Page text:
Disney+ fans who share their accounts with friends and family may soon face a rude awakening. The streaming giant announced on August 10 that it will begin cracking down on password-sharing in 2024.
According to Disney CEO Bob Iger, the company is “actively exploring ways to address account sharing and the best options for paying subscribers to share their accounts with friends and family.” He said that later this year, Disney will update its subscriber agreements with additional terms and policies on sharing. And in 2024, it will roll out tactics to drive monetization from password-sharing users.
Iger did not reveal the exact details of how Disney will enforce the new rules, but he said that the company already has the technical capability to monitor much of the account-sharing activity. He also said that the password-sharing crackdown is a “real priority” for Disney and that it represents an opportunity to grow its business.
Disney+ currently allows up to four simultaneous streams and seven user profiles per account. In the Philippines, the service costs ₱159 per month or ₱1,150 per year for the Mobile Plan, and ₱369 per month or ₱2,950 per year for the Premium Plan. However, some users have been taking advantage of this generous policy by sharing their login credentials with others who do not pay for the service.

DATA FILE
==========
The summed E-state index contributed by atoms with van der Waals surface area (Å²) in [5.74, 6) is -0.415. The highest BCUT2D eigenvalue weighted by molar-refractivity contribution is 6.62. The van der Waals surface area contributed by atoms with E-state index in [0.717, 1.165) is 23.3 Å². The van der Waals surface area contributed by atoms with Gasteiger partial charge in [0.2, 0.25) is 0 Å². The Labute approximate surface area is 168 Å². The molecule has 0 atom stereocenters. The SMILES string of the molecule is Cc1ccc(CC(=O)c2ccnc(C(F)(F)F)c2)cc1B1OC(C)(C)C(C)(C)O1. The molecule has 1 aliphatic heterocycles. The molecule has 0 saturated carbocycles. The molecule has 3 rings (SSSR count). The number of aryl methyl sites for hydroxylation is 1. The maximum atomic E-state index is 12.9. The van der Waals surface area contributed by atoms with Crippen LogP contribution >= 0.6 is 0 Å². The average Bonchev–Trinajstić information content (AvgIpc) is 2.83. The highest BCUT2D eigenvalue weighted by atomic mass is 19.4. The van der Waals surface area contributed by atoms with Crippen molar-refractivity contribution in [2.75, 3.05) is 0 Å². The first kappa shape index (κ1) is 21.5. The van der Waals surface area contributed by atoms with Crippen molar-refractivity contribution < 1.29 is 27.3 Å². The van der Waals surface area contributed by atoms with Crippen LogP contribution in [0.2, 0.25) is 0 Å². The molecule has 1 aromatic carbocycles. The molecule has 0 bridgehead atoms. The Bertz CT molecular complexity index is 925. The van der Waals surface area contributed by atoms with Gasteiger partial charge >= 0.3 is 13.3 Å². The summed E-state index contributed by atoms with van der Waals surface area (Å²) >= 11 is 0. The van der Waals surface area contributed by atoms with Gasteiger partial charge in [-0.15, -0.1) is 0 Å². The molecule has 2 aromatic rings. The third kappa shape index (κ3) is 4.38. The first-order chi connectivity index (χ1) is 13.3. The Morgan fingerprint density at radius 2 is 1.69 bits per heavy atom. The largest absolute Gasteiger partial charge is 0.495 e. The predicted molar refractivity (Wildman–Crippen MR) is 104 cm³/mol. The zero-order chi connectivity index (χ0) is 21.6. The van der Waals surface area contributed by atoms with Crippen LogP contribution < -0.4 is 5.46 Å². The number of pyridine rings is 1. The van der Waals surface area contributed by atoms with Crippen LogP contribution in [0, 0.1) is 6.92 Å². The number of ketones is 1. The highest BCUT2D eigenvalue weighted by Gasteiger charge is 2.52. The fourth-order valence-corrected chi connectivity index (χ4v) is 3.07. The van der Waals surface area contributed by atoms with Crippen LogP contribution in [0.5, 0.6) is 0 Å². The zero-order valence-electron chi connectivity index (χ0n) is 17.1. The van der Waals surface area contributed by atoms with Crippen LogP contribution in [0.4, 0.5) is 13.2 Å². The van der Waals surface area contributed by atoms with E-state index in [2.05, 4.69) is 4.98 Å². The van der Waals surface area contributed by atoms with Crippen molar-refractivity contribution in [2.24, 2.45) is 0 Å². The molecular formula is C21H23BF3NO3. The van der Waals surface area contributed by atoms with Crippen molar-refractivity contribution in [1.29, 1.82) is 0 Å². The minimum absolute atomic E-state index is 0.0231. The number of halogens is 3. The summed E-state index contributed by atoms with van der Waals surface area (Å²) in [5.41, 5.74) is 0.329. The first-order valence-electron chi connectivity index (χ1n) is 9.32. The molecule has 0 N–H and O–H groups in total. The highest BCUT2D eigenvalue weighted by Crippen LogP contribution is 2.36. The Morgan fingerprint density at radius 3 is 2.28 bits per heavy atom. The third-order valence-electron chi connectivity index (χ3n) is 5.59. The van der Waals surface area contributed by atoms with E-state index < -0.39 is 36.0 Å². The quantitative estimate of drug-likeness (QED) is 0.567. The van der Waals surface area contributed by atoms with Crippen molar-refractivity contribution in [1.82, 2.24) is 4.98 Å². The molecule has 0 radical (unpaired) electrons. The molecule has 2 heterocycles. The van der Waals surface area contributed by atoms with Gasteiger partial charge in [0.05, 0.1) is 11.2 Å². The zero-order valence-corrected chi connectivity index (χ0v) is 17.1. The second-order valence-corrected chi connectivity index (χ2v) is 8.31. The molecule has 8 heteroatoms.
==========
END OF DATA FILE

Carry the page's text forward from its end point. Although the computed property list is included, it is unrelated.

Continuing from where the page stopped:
This practice not only reduces Disney’s revenue potential but also increases its bandwidth costs and creates a security risk for its customers.
Disney is not the only streaming service that is facing the password-sharing problem. Netflix, which has been cracking down on password-sharing since last year, reported that it added 5.9 million new subscribers from April to June. Netflix currently allows up to four simultaneous streams per account, depending on the plan, and charges ₱149 (Mobile) to ₱549 (Premium) per month in the Philippines.
As streaming competition intensifies and content costs rise, streaming services are looking for ways to maximize their revenue and profitability. For Disney+, which has over 100 million subscribers worldwide and aims to reach 230 million by 2024, enforcing password-sharing restrictions could be a key strategy to achieve its ambitious goals.